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Bob Parker

Bob Parker

Lt. Robert Parker served with the Omaha (Neb.) PD for 30 years and commanded the Emergency Response Unit. He is responsible for training thousands of law enforcement instructors in NTOA's Patrol Response to Active Shooters courses.



Jose Medina

Jose Medina

Officer Jose Medina is an active member of the Piscataway (N.J.) Police Department's SWAT team and runs Awareness Protective Consultants (Team APC) tactical training.
SWAT

Ohio Police Must Defend Justifiable OIS

What started as a medical call quickly escalated for officers on scene.

February 19, 2010  |  by Robert O'Brien - Also by this author

How many times have you seen this headline? Across the nation today, lawsuits against police are the rule, rather than the exception for officer-involved shootings (OIS), especially when there's any "controversy" involved.

Take the Feb. 5, 2009 OIS on Roselawn Drive in Mentor, Ohio. It started out as a MFD "medical" run (male having a possible stroke) that quickly escalated into a call for MPD assistance when a 72-year-old male refused medical attention, and threatened to "get his gun."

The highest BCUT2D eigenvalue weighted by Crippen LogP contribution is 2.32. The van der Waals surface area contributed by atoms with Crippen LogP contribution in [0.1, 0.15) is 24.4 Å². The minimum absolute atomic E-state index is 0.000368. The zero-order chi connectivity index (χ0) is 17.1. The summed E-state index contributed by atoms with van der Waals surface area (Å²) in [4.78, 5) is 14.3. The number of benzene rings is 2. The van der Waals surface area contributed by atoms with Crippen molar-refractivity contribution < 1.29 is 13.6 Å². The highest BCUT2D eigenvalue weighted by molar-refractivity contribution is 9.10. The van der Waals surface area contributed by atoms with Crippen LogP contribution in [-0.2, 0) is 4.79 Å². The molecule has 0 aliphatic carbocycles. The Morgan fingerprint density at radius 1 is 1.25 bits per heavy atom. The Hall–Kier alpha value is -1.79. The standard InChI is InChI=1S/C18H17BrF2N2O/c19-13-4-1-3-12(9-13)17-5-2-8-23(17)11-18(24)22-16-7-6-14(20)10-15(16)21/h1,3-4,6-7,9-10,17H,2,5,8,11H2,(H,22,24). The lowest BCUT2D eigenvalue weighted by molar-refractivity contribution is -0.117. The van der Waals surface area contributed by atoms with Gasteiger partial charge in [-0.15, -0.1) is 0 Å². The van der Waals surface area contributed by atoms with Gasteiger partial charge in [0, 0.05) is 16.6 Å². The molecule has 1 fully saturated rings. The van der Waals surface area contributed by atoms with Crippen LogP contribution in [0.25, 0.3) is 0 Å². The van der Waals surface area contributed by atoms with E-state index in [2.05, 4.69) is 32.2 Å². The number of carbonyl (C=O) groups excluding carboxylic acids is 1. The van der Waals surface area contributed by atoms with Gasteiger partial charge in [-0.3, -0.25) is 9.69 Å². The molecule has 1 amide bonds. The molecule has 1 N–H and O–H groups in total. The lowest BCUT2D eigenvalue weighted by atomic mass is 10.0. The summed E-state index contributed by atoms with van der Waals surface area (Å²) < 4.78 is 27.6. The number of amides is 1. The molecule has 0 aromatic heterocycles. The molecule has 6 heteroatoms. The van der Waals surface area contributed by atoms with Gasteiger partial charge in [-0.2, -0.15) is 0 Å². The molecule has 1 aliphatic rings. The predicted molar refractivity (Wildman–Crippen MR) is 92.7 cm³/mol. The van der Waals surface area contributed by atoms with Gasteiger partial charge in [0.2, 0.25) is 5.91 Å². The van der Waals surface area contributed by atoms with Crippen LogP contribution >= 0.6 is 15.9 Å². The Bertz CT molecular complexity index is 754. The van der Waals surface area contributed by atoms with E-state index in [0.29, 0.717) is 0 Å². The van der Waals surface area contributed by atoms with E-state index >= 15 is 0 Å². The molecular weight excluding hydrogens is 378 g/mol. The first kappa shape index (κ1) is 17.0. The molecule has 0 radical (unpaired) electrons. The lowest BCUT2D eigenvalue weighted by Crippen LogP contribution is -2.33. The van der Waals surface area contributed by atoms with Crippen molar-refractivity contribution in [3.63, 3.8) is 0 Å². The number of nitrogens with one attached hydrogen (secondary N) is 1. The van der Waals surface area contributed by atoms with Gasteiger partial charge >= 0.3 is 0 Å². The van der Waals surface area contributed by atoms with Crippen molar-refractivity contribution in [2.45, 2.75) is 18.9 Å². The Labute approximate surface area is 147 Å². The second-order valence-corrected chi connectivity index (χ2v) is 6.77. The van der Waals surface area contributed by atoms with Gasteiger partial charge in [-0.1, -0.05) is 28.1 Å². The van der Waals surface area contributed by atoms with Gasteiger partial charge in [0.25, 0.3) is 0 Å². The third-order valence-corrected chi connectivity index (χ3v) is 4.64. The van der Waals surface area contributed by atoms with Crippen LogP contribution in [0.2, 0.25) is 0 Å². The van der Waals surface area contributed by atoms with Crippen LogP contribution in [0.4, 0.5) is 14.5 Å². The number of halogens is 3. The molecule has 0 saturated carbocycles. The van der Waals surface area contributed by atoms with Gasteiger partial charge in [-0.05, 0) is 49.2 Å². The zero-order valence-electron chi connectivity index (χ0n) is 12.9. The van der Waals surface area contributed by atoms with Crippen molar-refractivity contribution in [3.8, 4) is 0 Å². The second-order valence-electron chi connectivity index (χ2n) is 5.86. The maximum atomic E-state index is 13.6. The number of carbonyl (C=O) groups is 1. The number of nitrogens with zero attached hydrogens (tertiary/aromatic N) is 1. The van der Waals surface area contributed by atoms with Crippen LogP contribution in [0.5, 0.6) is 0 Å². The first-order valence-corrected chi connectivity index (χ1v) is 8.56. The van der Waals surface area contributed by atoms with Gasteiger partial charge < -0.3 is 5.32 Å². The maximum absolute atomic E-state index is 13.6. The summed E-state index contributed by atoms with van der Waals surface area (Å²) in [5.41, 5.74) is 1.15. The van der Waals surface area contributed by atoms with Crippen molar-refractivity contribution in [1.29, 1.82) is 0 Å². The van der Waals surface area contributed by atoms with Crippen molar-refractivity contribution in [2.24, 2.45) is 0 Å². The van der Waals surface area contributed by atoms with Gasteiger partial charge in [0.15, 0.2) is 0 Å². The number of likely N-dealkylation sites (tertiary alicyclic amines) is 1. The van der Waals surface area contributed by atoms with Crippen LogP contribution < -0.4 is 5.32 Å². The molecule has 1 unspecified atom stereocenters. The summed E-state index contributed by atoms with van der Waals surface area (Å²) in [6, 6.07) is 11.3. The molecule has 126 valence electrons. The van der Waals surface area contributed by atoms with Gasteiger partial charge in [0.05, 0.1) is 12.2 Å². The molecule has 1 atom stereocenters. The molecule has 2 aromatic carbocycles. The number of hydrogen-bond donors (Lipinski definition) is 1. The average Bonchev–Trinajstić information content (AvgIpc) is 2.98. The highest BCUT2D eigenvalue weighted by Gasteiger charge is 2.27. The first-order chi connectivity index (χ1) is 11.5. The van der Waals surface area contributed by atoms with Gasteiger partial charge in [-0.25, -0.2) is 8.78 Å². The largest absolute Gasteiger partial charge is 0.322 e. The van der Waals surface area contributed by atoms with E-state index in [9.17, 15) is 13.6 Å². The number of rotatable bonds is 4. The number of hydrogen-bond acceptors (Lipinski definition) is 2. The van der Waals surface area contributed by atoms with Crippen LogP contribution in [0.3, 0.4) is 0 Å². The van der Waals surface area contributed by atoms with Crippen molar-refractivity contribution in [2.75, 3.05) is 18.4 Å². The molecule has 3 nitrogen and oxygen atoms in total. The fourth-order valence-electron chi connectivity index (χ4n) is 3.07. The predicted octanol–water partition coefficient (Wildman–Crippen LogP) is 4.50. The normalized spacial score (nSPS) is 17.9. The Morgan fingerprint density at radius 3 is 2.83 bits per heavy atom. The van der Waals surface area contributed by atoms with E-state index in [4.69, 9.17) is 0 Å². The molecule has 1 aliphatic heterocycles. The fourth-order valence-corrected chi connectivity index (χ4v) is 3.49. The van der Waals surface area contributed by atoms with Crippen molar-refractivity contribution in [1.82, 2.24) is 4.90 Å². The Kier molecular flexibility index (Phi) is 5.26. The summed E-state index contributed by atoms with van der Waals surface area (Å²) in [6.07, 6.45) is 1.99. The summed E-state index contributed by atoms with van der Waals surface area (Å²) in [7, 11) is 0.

Fire paramedics, fearing for their safety, left the house, with the male's wife. MPD officers arrived and established a perimeter, then had the wife attempt (unsuccessfully) to call her husband by phone. 

Shortly afterward, the male emerged from the side door of his home, holding a shotgun. According to reports, a cover officer, fearing for the safety of other officers on scene, fired a single rifle round, killing the male.  No one else was hurt. The shotgun turned out to be unloaded.

The shooting of the 72-year-old homeowner by Mentor police created an instant storm of community controversy. A subsequent autopsy determined the male had a .23 BAC (Ohio DUI level is .08). 

After an intensive MPD investigation, the shooting was ruled Justifiable by the Lake County prosecutor. At MPD's request, the Ohio Attorney General's Bureau of Criminal Investigation (BCI) division reviewed and concurred with MPD's findings.